Monthly Archives: June 2012

Don’t Bet on Tax Returns

Black Caviars’ owners must be beside themselves with worry.  Because while their little pony has an almost freakish ability to win races, she has absolutely failed to come to grips with the concept of Income Tax Write-offs.

So with the end of the financial year rapidly approaching, they whipped the mighty mare halfway around the world hoping that she would lose the Diamond Jubilee Stakes.  That way they could offset the expenses of her loss from her winnings, and get a nice refund, instead of copping a tax bill that would even make Gina Rinehart soil her silks.

Sadly no one explained this to Black Cav, who decided to win the race; even though her jockey was standing up in the saddle and hauling on the reins so hard that her chin was slapping into her knees.  Now they’ve got another wheelbarrow load of prize money to deal with.  The poor sods.

I daresay they’ll hire some imaginative accountants to sort out the mess, like the ones who worked for another famous Aussie punter, Kerry Packer.  When the ATO quizzed Kezza about some discrepancies in his tax returns he responded with a devastating uppercut, “… if anybody in this country doesn’t minimise their tax, they want their heads read, because as a government, I can tell you you’re not spending it that well that we should be donating extra!”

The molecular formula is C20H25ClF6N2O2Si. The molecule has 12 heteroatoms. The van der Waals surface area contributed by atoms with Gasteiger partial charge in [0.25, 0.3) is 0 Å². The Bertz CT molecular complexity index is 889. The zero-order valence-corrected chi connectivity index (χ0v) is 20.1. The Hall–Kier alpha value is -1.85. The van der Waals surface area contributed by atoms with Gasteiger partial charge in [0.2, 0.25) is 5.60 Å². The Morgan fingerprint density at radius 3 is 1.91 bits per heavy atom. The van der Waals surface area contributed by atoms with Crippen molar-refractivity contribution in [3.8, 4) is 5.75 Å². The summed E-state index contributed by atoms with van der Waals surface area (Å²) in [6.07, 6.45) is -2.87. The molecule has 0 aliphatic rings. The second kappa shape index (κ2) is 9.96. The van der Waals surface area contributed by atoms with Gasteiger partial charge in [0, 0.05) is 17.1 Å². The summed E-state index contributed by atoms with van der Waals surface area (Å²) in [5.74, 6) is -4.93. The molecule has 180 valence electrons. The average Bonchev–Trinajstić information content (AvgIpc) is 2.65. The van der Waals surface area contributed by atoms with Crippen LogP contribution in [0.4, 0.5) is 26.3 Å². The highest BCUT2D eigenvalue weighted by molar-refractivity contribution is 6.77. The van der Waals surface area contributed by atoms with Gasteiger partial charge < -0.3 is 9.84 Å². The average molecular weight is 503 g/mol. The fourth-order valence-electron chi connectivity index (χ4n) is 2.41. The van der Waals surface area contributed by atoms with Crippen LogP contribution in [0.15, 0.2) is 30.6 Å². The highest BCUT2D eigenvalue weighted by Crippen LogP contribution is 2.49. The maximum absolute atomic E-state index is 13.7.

Which is probably why most Australians view Income Tax Returns as a legitimate form of gambling, like horseracing, but using accountants instead of bookies to improve the odds of beating the Taxman.

Except using an accountant with a flair for creative writing is like backing another horse to beat Black Caviar.  You may get off to a great start, but sooner or later you’re going to get reeled in.  At which point you’ll learn that the First Rule of accounting is: If someone has to go to jail, make sure it’s the client.  The Second Rule is: Make sure the client pays first.

So if you must gamble, then I’d suggest forgetting about fiddling your tax return, or punting on the ponies, why not try dabbling in Investment Banking?  You get to gamble with other people’s money, and if you lose, the Government bails you out.  It’s the ultimate one horse race, and it’s tax free!